When all you have is a hammer, the nail looks like the problem.

Hi Ed

I'm sure you do feel "the issue returned to one of timely discovery" when that is what the tool you sell does. When all you have is a hammer, the nail looks like the problem.

Here at this blog, I have never taken the position that the monolithic single-vendor solutions are inherently wrong. Caveat emptor: buyers should go in realising that the vendor will want to lock them in, and that thye will probably be locked in. On the other hand, they will lock in with a big user base, which means a big revenue stream, which means better odds that the products will still be around in 3-5 years despite acquisitions and bankruptcies - which can not always be said of niche products like yours. Usually niche products are acquired and integrated, but sometimes they are acquired and just rubbed out, and occasionally they just sink without trace. The big vendors also have services (of varying quality) in most countries, and a third-party services industry following them around. Most of all, big vendors fund R&D out of revenues, not out of capital investment, so assuming the product is successful development of the next version is under way as this one comes to market.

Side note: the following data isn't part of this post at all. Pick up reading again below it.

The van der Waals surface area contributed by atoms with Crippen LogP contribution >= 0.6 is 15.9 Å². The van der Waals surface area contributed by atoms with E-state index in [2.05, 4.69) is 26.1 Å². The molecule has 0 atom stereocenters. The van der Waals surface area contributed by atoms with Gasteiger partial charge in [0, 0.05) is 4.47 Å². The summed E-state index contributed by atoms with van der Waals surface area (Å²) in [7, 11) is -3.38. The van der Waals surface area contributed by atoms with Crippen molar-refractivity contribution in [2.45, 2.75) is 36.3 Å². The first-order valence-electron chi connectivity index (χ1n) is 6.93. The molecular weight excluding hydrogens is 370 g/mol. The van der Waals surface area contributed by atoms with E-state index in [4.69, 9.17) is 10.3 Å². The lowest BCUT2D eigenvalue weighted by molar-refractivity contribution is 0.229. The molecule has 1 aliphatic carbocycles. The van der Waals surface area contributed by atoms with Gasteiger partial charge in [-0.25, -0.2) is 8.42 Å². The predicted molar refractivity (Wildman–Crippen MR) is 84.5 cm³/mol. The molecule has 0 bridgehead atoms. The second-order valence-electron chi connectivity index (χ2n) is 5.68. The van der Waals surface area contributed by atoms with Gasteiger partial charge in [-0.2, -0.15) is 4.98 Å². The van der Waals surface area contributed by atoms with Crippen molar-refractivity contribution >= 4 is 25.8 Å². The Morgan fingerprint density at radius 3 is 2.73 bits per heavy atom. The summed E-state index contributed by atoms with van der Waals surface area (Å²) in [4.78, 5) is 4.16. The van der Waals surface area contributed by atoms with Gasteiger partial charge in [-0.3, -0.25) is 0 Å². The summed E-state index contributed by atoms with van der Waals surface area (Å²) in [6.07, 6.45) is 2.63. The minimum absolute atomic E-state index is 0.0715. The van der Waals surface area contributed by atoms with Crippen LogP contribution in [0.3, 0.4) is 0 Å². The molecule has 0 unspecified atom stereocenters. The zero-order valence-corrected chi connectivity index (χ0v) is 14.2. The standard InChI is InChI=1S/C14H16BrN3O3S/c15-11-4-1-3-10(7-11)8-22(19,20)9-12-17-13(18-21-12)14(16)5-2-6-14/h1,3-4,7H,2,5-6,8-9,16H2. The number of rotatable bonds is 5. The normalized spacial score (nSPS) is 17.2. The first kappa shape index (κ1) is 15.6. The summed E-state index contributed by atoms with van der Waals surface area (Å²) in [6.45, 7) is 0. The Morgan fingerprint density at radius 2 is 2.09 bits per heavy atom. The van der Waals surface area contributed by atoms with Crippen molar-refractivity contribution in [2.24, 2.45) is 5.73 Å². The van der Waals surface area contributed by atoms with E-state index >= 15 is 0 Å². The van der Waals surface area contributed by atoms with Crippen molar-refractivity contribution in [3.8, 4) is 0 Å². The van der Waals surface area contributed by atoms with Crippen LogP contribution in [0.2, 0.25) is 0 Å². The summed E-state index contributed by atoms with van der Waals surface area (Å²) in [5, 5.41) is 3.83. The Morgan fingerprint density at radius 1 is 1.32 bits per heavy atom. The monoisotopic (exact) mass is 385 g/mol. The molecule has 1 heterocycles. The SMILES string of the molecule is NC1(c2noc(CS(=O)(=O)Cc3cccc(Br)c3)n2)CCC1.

The advantage of going with a multiple-tool vendor is that one is effectively outsourcing the integration problem to them, which allows them to charge the premium they do. If two of their tools don't play nicely it is their problem under the support contract. If your product does not work with my systems monitoring tool then which vendor do I turn to? Heaven forbid that the two vendors would get intio a finger-pointing war!

Finally, this bog shows that I don't agree at all that the issue is one of timely discovery.

First of all I don't see auto-discovery as an essential capability: see the very entry we are on now and this one. Auto-discovery is a nice-to-have accessory to the essential tools. It assists enormously in the initial population of a new repository if you don't have decent data already somewhere else. It is useful after that for checking the contents of the repository for accuracy and completeness, i.e. for quality assurance and subversion detection. But auto-discovery creates a dangerous illusion amongst the techno-centric that they have solved the configuration problem, which they haven't at all. It won't map to truly useful conceptual entities, and it won't get everything.

The important technology is the service desk. The next most important is the systems management tool. Then asset management, especially financial. Most of those tools come with discovery capabilities anyway.